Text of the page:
Black newspapers have been around longer than American blacks have been free. But an embarrassment for American democracy has become a proud legacy for the men and women who've maintained the vitality of the black press more than 172 tumultuous years.
|"Soldiers without Swords" explains that hundreds of African Americans found jobs as pressmen, lithographers and typographers working for black newspapers between 1900 and 1910. (Pittsburgh Courier archives)|| |
In "The Black Press: Soldiers Without Swords," a PBS special airing tomorrow on WQED/WQEX, we meet several generations of black reporters, editors, photographers and cartoonists for whom struggling against society's low opinion has been par for the course.
Filmmaker Stanley Nelson's documentary begins with a look at Freedom's Journal, the only newspaper publishing in the United States in 1827 that took the word "freedom" and its implications seriously.
Edited and written by John Russwurm and Samuel Cornish, Freedom Journal was the first newspaper in the world dedicated to a "black perspective." Considering the times, it was an audacious enterprise for blacks to be engaged in when the humanity of blacks was still an open question.
It is also one of the first instances of Negroes pooling their resources for racial uplift. It was a constructive reaction to the relentless hatred of all nonwhites that spilled onto the pages of the mainstream press daily.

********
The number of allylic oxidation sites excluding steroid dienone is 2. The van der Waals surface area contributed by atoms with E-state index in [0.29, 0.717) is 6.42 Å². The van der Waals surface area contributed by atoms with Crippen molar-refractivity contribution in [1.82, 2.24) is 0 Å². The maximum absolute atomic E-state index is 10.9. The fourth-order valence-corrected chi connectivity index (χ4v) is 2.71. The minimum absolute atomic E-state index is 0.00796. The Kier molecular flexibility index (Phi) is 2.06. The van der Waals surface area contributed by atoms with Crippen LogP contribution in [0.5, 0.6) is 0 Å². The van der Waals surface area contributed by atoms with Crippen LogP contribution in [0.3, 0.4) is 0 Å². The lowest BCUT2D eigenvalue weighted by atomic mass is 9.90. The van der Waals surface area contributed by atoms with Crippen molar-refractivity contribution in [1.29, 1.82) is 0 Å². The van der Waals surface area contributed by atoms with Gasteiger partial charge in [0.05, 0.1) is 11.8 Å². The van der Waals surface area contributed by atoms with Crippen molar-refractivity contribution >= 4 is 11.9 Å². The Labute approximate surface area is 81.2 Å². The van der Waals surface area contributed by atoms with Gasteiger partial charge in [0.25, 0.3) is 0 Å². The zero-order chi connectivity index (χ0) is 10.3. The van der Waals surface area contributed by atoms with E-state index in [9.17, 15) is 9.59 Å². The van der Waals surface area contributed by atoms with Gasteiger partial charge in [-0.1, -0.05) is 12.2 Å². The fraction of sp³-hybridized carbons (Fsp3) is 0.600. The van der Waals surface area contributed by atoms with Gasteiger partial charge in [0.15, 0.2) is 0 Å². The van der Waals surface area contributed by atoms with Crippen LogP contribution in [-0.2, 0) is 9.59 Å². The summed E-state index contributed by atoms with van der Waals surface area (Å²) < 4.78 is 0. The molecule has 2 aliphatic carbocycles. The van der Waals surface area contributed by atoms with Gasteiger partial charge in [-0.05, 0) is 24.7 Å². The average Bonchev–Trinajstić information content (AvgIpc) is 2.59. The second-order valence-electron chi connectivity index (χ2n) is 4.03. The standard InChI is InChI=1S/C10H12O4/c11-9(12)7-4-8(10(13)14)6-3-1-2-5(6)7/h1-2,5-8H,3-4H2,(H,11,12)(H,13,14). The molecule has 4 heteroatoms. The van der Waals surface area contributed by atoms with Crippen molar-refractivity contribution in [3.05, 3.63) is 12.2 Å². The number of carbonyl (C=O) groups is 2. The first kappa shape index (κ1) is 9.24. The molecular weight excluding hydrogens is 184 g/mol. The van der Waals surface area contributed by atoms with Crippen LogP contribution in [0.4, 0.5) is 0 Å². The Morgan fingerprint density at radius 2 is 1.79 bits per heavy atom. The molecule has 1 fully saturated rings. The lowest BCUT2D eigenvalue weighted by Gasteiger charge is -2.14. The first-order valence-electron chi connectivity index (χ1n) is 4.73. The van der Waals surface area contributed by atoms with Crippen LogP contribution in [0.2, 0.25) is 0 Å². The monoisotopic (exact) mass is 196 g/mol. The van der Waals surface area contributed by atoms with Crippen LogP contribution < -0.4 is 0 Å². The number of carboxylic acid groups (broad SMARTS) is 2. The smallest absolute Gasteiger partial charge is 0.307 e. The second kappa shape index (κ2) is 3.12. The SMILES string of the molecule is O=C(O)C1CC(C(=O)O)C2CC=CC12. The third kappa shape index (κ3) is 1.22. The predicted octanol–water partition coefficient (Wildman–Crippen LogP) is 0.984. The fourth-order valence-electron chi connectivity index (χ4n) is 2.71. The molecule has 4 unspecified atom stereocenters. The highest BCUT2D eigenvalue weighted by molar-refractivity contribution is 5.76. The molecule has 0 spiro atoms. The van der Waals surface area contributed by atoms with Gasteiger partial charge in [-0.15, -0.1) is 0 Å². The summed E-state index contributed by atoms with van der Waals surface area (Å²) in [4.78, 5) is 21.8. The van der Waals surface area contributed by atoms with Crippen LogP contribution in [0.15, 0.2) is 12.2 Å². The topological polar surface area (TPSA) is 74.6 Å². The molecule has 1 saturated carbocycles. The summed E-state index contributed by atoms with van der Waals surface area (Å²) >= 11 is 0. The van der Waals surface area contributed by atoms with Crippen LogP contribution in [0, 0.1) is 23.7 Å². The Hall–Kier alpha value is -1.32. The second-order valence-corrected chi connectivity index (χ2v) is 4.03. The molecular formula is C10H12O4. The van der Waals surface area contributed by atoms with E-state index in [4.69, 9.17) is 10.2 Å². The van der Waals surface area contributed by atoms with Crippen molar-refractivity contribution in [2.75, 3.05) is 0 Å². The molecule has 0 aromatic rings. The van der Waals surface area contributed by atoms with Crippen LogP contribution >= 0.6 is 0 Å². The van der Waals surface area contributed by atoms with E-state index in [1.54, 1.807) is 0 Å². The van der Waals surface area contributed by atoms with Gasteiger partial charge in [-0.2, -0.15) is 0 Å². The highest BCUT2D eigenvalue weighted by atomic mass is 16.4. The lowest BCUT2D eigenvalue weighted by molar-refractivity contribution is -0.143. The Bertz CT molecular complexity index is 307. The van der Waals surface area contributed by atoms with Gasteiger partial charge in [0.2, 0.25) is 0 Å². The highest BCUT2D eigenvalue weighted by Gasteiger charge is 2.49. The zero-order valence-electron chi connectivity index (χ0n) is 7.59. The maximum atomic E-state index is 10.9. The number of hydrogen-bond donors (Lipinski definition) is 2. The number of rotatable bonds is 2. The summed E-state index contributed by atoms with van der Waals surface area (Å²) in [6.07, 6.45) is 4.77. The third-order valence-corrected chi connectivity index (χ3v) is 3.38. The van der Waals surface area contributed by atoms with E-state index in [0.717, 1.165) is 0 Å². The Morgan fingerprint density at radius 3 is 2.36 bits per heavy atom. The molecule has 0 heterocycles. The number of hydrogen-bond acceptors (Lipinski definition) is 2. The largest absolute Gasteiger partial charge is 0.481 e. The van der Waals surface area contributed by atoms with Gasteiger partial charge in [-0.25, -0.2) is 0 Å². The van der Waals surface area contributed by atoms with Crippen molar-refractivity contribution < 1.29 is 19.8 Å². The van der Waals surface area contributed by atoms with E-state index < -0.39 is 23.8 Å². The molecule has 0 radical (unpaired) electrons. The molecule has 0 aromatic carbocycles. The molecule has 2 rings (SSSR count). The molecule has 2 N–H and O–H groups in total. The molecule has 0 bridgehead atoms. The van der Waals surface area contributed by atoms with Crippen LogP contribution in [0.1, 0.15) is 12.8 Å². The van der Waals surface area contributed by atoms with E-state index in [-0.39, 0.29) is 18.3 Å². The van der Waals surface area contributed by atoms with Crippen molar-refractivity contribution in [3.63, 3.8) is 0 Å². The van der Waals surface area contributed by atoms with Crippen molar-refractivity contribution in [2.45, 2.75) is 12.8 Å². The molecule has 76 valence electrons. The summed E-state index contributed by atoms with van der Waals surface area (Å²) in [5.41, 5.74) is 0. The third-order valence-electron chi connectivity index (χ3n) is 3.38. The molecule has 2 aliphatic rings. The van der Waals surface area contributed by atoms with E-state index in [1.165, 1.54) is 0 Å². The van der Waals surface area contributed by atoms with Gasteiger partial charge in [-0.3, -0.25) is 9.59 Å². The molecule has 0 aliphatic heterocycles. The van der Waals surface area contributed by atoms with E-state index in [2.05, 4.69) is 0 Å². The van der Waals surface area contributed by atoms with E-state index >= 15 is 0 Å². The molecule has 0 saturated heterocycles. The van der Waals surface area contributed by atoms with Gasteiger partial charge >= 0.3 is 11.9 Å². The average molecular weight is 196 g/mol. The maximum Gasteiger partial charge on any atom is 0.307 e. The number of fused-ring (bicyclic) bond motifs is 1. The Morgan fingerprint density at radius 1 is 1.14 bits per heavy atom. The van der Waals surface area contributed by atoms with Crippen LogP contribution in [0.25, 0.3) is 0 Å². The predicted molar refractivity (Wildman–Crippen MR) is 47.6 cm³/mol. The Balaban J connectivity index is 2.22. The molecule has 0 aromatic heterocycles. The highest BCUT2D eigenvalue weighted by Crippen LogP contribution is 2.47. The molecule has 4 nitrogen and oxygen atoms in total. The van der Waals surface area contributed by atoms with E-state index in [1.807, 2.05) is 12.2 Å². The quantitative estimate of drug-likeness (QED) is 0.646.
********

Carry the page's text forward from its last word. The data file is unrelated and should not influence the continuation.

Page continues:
Freedom Journal also was a turning point in mass communications that set the tone for 23 other black newspapers that were published before the Civil War. After Emancipation, 500 newspapers popped up at various times and places to continue the work begun by the tiny broad sheet founded in lower Manhattan.
From day one, the black media has always been an advocacy press that boldly called for the enfranchisement and full participation of Negroes in American life. Black newspapers also would showcase the dignity and accomplishments of black life in a hostile nation.
Nelson's documentary explores the impact of the black press on the nation's body politic. The great abolitionist Frederick Douglass published The North Star in 1847, a newspaper that influenced presidents even if they didn't acknowledge reading it.
After the war, Ida B. Wells, the editor and investigative reporter of the Memphis Free Speech, traveled the South documenting mob violence against blacks. Her paper was attacked and destroyed in June 1892 because of it. But Wells continued her work at the New York Age, the birthplace of truly radical black journalism.
The documentary picks up speed when Charlotta Bass of the California Eagle and Robert Abbott of the Chicago Defender are showcased. The popularity of their newspapers made the eventual triumph of Robert L. Vann's Pittsburgh Courier all the sweeter.
"Soldiers Without Swords" meticulously documents the history of the black press through lively interviews with scholars and journalists who've had a part in it.
Pittsburgh is disproportionately represented thanks to archival footage of Vann and on-screen interviews with Robert Lavelle, George Barbour, Phyllis Garland, Frank Bolden and the late Charles "Teenie" Harris.
Historian and writer Edna Chappel McKenzie tells vivid stories about covering racism in Pittsburgh and the emotional toll it sometimes took on her.
The integration of American news rooms meant the waning of the black press. Black reporters ran off to the big papers in their communities in search of bigger salaries and assignments. The documentary makes no bones about the fact that black newspapers aren't what they used to be (or could be).
Still, it's hard to imagine a more noble journalistic enterprise after watching 172 years of democracy condensed into 90 minutes.